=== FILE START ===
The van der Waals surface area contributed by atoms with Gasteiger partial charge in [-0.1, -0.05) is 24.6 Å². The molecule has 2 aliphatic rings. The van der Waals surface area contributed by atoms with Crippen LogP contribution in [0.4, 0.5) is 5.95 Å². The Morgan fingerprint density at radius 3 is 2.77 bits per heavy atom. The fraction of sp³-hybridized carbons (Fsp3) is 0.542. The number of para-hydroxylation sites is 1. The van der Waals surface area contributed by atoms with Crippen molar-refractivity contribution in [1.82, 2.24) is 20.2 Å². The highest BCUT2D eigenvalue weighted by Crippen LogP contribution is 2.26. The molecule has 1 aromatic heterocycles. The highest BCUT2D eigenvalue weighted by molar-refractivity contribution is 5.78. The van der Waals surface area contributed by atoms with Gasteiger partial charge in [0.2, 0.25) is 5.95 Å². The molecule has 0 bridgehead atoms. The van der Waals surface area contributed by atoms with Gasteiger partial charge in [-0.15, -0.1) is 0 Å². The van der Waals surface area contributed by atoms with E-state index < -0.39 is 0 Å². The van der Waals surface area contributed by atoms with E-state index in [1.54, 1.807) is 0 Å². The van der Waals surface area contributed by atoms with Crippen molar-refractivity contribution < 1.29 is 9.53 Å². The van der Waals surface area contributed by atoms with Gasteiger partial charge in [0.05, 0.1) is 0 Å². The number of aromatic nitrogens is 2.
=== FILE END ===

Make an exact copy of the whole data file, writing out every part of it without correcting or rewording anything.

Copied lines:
The van der Waals surface area contributed by atoms with Gasteiger partial charge in [-0.1, -0.05) is 24.6 Å². The molecule has 2 aliphatic rings. The van der Waals surface area contributed by atoms with Crippen LogP contribution in [0.4, 0.5) is 5.95 Å². The Morgan fingerprint density at radius 3 is 2.77 bits per heavy atom. The fraction of sp³-hybridized carbons (Fsp3) is 0.542. The number of para-hydroxylation sites is 1. The van der Waals surface area contributed by atoms with Crippen molar-refractivity contribution in [1.82, 2.24) is 20.2 Å². The highest BCUT2D eigenvalue weighted by Crippen LogP contribution is 2.26. The molecule has 1 aromatic heterocycles. The highest BCUT2D eigenvalue weighted by molar-refractivity contribution is 5.78. The van der Waals surface area contributed by atoms with Gasteiger partial charge in [0.2, 0.25) is 5.95 Å². The molecule has 0 bridgehead atoms. The van der Waals surface area contributed by atoms with Gasteiger partial charge in [-0.15, -0.1) is 0 Å². The van der Waals surface area contributed by atoms with E-state index < -0.39 is 0 Å². The van der Waals surface area contributed by atoms with E-state index in [1.54, 1.807) is 0 Å². The van der Waals surface area contributed by atoms with Crippen molar-refractivity contribution < 1.29 is 9.53 Å². The van der Waals surface area contributed by atoms with Gasteiger partial charge in [0.05, 0.1) is 0 Å². The number of aromatic nitrogens is 2.